CGAP has developed a typology to help policy makers and financial service providers evaluate different collaborative approaches of customer due diligence.

Originally posted on CGAP’s website

EMERGING EVIDENCE ON FINANCIAL INCLUSION: MOVING FROM BLACK AND WHITE TO COLOR

30 Sep 2019

Research on the impact of financial services on the lives of low-income people provides valuable insights. However, these studies tend to focus on microcredit or a single financial product, such as savings or mobile money. As a result, an overly simplistic and product-focused story has emerged. Recognizing the need for a more nuanced and clearer impact narrative, this Focus Note synthesizes evidence since 2014 and highlights three overarching insights:

  1. Financial services improve resilience both by facilitating recovery from shocks and encouraging investments that are riskier but potentially more profitable in the longer term.
  2. Women’s control and ownership of financial services can improve their bargaining power in the household and enable positive outcomes, such as increasing their participation in the labor force.
  3. Emerging evidence suggests that financial inclusion can contribute to increased economic growth and reduced poverty.

Other findings demonstrate that expanding access to basic accounts alone is unlikely to result in detectable welfare benefits, while digitizing financial services shows promising effects on poverty but also introduces potential risks (e.g., weakening of social networks). Going forward, more information is needed on context and customer demographics to better understand who benefits from certain financial services and how and under what circumstances financial inclusion may not be beneficial.

A G7 PARTNERSHIP FOR WOMEN’S DIGITAL FINANCIAL INCLUSION IN AFRICA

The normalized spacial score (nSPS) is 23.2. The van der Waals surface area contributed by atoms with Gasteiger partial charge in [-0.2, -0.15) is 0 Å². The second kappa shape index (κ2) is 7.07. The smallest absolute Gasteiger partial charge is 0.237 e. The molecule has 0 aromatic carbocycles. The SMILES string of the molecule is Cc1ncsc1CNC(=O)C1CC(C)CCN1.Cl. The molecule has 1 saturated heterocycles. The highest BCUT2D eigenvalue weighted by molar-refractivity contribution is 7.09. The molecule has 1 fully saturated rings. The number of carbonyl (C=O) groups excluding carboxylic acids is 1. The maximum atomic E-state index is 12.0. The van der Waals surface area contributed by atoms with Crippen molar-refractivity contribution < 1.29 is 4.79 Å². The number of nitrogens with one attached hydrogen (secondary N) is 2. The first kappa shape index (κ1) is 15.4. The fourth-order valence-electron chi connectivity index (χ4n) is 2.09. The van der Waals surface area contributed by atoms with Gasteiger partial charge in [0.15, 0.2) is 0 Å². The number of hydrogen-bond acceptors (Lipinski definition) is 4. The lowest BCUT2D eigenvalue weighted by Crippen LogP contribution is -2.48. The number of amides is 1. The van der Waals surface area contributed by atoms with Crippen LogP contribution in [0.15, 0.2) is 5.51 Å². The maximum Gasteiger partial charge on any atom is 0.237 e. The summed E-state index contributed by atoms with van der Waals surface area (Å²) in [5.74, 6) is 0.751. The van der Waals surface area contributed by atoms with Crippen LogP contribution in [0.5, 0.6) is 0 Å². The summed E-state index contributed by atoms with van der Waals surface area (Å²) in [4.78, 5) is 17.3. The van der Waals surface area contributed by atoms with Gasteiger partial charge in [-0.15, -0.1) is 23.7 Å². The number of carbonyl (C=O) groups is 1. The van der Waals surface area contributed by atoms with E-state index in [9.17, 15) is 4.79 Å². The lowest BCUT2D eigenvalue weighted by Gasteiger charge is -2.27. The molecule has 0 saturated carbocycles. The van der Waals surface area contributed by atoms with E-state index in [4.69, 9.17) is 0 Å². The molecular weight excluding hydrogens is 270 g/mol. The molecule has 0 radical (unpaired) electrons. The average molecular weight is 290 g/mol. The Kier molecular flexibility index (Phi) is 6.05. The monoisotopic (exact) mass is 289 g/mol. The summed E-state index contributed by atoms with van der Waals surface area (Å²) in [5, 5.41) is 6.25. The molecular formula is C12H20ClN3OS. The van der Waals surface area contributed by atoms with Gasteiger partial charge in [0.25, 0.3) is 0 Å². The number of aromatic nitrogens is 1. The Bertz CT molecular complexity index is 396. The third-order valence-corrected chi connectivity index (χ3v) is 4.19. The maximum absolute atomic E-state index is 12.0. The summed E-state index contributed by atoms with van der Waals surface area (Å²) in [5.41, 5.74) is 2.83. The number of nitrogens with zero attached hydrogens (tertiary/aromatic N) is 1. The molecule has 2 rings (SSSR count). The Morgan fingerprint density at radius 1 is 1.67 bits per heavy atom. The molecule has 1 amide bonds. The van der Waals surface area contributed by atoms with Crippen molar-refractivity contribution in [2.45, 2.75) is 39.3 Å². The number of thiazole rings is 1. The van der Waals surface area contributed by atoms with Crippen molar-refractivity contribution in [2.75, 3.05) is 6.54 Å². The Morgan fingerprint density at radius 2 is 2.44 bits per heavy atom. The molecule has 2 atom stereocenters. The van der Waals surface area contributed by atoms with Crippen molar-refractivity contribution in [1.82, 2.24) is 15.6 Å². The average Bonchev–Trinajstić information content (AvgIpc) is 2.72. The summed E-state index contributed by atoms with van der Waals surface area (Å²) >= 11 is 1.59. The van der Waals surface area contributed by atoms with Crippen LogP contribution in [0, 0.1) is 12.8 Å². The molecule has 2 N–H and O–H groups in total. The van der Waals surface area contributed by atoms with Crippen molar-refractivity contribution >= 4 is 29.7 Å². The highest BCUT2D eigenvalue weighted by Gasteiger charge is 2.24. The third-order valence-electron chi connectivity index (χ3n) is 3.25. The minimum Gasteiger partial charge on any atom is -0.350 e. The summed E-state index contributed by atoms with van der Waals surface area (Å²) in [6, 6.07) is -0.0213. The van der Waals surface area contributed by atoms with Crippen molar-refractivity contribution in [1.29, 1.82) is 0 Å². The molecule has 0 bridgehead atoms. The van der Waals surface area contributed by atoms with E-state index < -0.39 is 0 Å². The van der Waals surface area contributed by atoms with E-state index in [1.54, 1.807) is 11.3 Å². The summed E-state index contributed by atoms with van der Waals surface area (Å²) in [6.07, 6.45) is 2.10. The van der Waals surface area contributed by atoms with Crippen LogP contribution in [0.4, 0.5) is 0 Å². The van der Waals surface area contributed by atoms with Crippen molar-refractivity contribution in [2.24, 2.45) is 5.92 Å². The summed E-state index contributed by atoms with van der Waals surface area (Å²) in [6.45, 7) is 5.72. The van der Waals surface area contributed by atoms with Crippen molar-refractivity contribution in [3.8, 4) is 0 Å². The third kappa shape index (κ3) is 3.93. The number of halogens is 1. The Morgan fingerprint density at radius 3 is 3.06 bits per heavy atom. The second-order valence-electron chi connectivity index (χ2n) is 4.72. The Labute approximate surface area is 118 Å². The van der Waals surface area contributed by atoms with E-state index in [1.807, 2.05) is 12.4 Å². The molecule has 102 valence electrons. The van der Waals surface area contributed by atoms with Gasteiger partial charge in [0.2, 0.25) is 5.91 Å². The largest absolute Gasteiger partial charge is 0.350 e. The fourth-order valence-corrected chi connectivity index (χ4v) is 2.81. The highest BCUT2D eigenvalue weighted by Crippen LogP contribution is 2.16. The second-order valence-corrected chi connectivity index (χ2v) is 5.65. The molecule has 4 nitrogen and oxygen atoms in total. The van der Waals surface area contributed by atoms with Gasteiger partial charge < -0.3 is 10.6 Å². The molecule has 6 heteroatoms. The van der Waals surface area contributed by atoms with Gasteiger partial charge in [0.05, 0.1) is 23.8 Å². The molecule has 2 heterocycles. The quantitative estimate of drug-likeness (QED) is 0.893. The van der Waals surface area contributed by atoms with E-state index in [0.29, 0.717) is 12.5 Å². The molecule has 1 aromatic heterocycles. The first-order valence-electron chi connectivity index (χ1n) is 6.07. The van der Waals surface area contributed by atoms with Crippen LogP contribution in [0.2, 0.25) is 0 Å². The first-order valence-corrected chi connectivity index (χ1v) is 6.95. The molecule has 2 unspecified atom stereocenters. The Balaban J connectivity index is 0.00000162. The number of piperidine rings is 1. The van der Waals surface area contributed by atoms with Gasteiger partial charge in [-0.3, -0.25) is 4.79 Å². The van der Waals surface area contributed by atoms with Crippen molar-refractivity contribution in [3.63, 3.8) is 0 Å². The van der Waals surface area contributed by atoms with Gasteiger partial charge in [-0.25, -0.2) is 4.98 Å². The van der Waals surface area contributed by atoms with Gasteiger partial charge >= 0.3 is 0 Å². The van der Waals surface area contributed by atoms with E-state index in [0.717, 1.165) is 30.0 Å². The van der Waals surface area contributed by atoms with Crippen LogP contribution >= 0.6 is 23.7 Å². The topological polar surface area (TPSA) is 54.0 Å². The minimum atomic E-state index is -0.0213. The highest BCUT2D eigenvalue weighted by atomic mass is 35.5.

30 Sep 2019

African governments are at the forefront of efforts to harness digital technologies to build more inclusive economies. Double-digit growth in mobile phone ownership in the first half of this decade has triggered a surge of innovative digital tools and services across the continent. However, the benefits of the digital age are not being shared equally. Women—especially those living in poor and marginalized communities—are most likely to be on the wrong side of a persistent digital divide. This year, the Group of Seven (G7) outlined an agenda to fight inequality. As part of this agenda, the G7 Partnership for Women’s Digital Financial Inclusion in Africa will support African governments, central banks, and financial institutions in their efforts to build more inclusive, sustainable, and responsible digital financial systems, ensuring that 400 million more African adults are financially included—nearly 60 percent of whom are women. Essential to efforts to expand digital financial inclusion to women in Africa are five pillars that fall into three categories: infrastructure, regulation, and planning.

Originally posted on Bill and Melinda Gates Foundation’s website

FINTECH NOTES: THE RISE OF DIGITAL MONEY

15 Aug 2019